DA 2 let you toggle D/N on the map, while you were quick traveling between locations, with different things happening in each time frame. I've read the argument that it wouldn't matter if the NPCs didn't have appropriate schedules, but I'm going to call foul on that argument, because I've actually seen complaints about the lack of these schedules, and how it makes the game feel "lifeless". W/out a schedule, day or night, that merchant is going to be standing in the same spot, no matter when the player stops by. Some people find that jolting too. I don't care either way, it's not going to destroy my enjoyment of the game if it has it, or not.
The overwhelming majority of games going for a day/night cycle actually does it without offering any complex variation on NPC scheduling. The two previous BG included.
And most people were more than reasonably satisfied with that compromise over the idea of giving up to the feature entirely.
This is especially true in games where the content is designed rather than "systemic" (i.e. procedural generation and so on).

If anything one would be hard pressed to point the notable exceptions, like Ultima VII, Gothic 1 and 2, etc.

So "Calling foul" doesn't change facts, really.
Originally Posted by Tuco
If anything one would be hard pressed to point the notable exceptions, like Ultima VII, Gothic 1 and 2, etc.

As I recall Ultima V - Warriors of Destiny, which was published in 1988 had the first day night cycles with NPC schedules - that I can recall. But I agree Ultima VII was the absolute best game at the time.

Sadly EA purchased Origin Systems and the technology was lost after that, and we have not seen its like since. Probably in a vault somewhere in the depths of EA. /s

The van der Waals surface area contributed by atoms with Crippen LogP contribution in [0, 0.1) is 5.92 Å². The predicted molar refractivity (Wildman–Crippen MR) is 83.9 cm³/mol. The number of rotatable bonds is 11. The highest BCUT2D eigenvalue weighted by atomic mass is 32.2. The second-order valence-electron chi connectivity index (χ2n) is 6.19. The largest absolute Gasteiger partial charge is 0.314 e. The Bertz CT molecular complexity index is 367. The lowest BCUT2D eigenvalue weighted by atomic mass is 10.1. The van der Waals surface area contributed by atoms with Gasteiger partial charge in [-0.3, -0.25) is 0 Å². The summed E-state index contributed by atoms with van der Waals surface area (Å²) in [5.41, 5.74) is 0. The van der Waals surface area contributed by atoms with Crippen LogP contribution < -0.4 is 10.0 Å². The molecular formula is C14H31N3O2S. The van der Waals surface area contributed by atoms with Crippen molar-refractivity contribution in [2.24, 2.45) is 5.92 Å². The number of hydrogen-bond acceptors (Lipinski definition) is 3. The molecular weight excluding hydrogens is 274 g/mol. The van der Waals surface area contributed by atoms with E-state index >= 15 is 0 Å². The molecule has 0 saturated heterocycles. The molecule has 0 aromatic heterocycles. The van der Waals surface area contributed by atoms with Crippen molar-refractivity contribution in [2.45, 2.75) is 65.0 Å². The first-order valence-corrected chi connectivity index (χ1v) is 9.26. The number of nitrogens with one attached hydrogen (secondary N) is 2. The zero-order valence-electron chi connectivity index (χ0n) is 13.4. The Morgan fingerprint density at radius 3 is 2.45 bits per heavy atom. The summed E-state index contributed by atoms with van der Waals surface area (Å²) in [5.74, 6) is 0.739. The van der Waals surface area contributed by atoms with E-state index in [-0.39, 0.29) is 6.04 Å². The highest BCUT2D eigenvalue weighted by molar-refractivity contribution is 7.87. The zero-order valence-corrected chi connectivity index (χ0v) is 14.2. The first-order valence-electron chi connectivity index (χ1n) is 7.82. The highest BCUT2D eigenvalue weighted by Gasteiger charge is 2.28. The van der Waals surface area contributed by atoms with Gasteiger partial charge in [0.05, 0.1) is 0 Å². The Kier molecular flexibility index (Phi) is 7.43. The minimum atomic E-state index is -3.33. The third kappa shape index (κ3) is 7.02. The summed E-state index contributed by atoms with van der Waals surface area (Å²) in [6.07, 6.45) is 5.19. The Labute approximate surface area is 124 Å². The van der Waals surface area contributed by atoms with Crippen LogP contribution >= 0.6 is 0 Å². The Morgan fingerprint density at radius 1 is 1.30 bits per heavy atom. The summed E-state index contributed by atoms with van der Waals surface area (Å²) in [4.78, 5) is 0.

Originally Posted by Tuco
The overwhelming majority of games going for a day/night cycle actually does it without offering any complex variation on NPC scheduling. The two previous BG included.
And most people were more than reasonably satisfied with that compromise over the idea of giving up to the feature entirely.
This is especially true in games where the content is designed rather than "systemic" (i.e. procedural generation and so on).

If anything one would be hard pressed to point the notable exceptions, like Ultima VII, Gothic 1 and 2, etc.

So "Calling foul" doesn't change facts, really.

Gee, I read your comment, and before I even finished the first sentence I was thinking "What about Skyrim"... I then wondered "At what point were the players given an option about whether or not it existed". So I wasn't particularly hard pressed to come up with one, and I have never seen a poll from a developer asking "do you want D/N cycles w/out NPC schedules, or do we need to add them". It would be fun, I guess, to look back on these to see the results, so can you provide some links to official polls that you're apparently citing here?

So let's see the facts, instead of your statements? I'm not a fan of "it's on the internet, so it must be true".
Originally Posted by robertthebard
Originally Posted by Tuco
The overwhelming majority of games going for a day/night cycle actually does it without offering any complex variation on NPC scheduling. The two previous BG included.
And most people were more than reasonably satisfied with that compromise over the idea of giving up to the feature entirely.
This is especially true in games where the content is designed rather than "systemic" (i.e. procedural generation and so on).

If anything one would be hard pressed to point the notable exceptions, like Ultima VII, Gothic 1 and 2, etc.

So "Calling foul" doesn't change facts, really.